‘The King’s Speech’ is based on a true story about British royalty. The movie features a glittery cast and hits every note you expect it to hit.
Director Tom Hooper (‘The Damned United’, HBO’s Emmy-winning ‘John Adams’) and writer David Seidler give the people what they want: ‘The King’s Speech’ is high art for the masses, but you could also look at it as familiar fare that’s been gussied up. At times it feels like no less of a mismatched-buddy comedy than the Todd Phillips road-trip flick ‘Due Date’, although the opposites who initially clash and eventually cling to one another are played by the esteemed Colin Firth and Geoffrey Rush.
Firth, functioning as the Robert Downey Jr. figure, is arrogant and uptight as King George VI (father of Queen Elizabeth II), who’s struggled all his life against a debilitating stutter; Rush, in the Zach Galifianakis role, plays speech therapist Lionel Logue, who persuades the priggish royal to loosen up with his unorthodox methods — encouraging him to sing and spew profanity, anything to get the words out in a fluid stream.
And there’s even a climactic deadline they have to make: The king, or “Bertie” as Lionel calls him to his great annoyance, must deliver a radio address to unite and inspire his people as the country stands on the brink of World War II. And hey, there’s Timothy Spall, hamming it up as Winston Churchill, urging the king in a performance that almost feels like a parody, but it’s a hoot.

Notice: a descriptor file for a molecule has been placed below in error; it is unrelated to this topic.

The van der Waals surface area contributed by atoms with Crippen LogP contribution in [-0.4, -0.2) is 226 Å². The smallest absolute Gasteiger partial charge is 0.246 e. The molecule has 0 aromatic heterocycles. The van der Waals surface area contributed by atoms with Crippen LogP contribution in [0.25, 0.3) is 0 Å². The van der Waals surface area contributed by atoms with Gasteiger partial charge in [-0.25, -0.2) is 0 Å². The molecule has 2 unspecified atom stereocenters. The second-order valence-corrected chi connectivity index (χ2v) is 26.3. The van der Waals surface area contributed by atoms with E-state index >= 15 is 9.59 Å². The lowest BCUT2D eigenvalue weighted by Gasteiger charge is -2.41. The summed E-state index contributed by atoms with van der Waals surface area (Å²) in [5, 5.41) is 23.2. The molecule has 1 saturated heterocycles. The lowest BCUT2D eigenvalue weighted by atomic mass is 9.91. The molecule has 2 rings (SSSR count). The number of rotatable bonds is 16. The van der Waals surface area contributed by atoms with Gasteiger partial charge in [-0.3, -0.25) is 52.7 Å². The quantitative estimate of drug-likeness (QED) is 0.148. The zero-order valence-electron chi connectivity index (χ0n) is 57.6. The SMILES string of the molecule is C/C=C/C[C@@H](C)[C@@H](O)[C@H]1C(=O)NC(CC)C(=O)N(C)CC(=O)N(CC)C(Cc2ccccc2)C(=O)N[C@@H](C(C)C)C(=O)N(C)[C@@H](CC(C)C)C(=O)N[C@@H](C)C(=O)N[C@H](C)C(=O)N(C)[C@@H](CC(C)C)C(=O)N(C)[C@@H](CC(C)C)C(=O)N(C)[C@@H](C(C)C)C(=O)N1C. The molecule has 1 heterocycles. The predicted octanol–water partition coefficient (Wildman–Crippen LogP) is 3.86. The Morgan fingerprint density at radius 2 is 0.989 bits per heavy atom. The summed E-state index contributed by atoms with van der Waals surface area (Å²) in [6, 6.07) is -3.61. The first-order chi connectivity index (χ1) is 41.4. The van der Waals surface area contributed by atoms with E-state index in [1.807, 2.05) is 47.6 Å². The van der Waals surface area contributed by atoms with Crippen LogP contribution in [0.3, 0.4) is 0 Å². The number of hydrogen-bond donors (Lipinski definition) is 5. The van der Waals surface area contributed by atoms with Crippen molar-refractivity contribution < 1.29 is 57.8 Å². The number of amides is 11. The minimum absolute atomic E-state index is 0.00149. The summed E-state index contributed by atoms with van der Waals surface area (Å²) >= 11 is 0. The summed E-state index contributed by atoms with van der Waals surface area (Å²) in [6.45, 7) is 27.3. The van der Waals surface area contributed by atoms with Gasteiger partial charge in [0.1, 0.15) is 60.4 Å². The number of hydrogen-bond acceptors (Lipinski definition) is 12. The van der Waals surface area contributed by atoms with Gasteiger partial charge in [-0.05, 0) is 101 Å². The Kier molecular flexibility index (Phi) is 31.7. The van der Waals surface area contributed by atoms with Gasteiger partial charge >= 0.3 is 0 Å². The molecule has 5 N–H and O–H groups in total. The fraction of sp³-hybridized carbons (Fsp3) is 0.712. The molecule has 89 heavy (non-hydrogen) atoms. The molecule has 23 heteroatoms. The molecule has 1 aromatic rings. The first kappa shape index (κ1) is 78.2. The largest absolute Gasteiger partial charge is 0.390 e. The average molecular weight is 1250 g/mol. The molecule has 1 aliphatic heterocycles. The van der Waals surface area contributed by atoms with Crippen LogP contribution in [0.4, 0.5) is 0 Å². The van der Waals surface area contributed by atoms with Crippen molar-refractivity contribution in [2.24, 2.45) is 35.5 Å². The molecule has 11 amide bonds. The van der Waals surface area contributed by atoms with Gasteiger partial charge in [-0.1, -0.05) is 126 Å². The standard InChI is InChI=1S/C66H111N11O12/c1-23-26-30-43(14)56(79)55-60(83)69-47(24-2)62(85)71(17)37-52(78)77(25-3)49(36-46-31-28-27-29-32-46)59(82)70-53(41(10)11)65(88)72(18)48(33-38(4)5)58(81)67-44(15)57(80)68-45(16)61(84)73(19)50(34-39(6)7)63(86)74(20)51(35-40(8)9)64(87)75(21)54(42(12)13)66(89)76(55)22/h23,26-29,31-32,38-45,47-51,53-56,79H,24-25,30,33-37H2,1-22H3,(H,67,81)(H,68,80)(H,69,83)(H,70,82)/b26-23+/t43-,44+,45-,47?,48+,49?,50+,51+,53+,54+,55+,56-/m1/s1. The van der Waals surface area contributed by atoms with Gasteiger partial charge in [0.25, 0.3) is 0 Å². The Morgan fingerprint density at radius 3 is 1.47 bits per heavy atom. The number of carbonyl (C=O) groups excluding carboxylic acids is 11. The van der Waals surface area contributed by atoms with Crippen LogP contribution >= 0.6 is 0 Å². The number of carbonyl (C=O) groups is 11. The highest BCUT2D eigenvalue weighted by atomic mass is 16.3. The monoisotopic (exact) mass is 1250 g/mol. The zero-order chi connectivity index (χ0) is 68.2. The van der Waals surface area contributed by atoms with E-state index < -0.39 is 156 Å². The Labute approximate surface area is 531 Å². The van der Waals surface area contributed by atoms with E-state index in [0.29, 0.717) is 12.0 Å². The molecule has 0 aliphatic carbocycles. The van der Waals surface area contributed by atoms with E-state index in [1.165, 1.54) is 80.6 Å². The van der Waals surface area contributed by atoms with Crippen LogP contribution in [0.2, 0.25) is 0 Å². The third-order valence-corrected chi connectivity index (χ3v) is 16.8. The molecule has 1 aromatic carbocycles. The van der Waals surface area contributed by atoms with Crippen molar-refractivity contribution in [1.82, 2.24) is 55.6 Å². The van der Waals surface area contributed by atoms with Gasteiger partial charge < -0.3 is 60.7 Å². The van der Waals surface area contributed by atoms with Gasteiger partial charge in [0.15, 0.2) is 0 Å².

But because it’s so well made, ‘The King’s Speech’ allows you to forgive its formulaic nature. The obligatory training montage, for example, is shot so lushly and edited so briskly, it’s almost thrilling. Same with the standard misunderstanding that keeps these guys apart before their inevitable, feel-good reunion: The argument takes place in a park with harsh, misty daylight streaking through the trees, and it’s striking.
While the movie itself isn’t always subtle, Firth is. He immerses himself, making the king’s pent-up rage feel palpable, and making us feel sympathy for him without allowing the performance to devolve mawkishly. His Bertie is dignified, of course, but also deeply sad, and his relationship with Lionel causes him to realize that he’s never had a real friend. The nannies who raised him don’t count, and his father, King George V (a cruelly intimidating Michael Gambon), wasn’t much of a pal.
Helena Bonham Carter, sharp and no-nonsense in her snobbery as Bertie’s wife, the Queen Mum, stands earnestly by his side, but theirs is a rather mechanical relationship in which they do what they must to keep the monarchy humming. Meanwhile, Guy Pearce’s contributions feel like a bit of an afterthought; he plays Bertie’s older brother, King Edward VIII, who takes over the throne after their father’s death, only to abdicate for the woman he loves, American divorcee Wallis Simpson — hence, Bertie is now at the helm.
The friendship that develops between him and Lionel, though, provides the film with its sweet, beating heart. Rush is adorably dishevelled here, confident regardless of the formality of the situation. He’s afraid of nothing, in contrast with his powerful but nervous patient, and watching the sparring matches between two actors at top of their game is nothing short of a joy. You may as well give into it.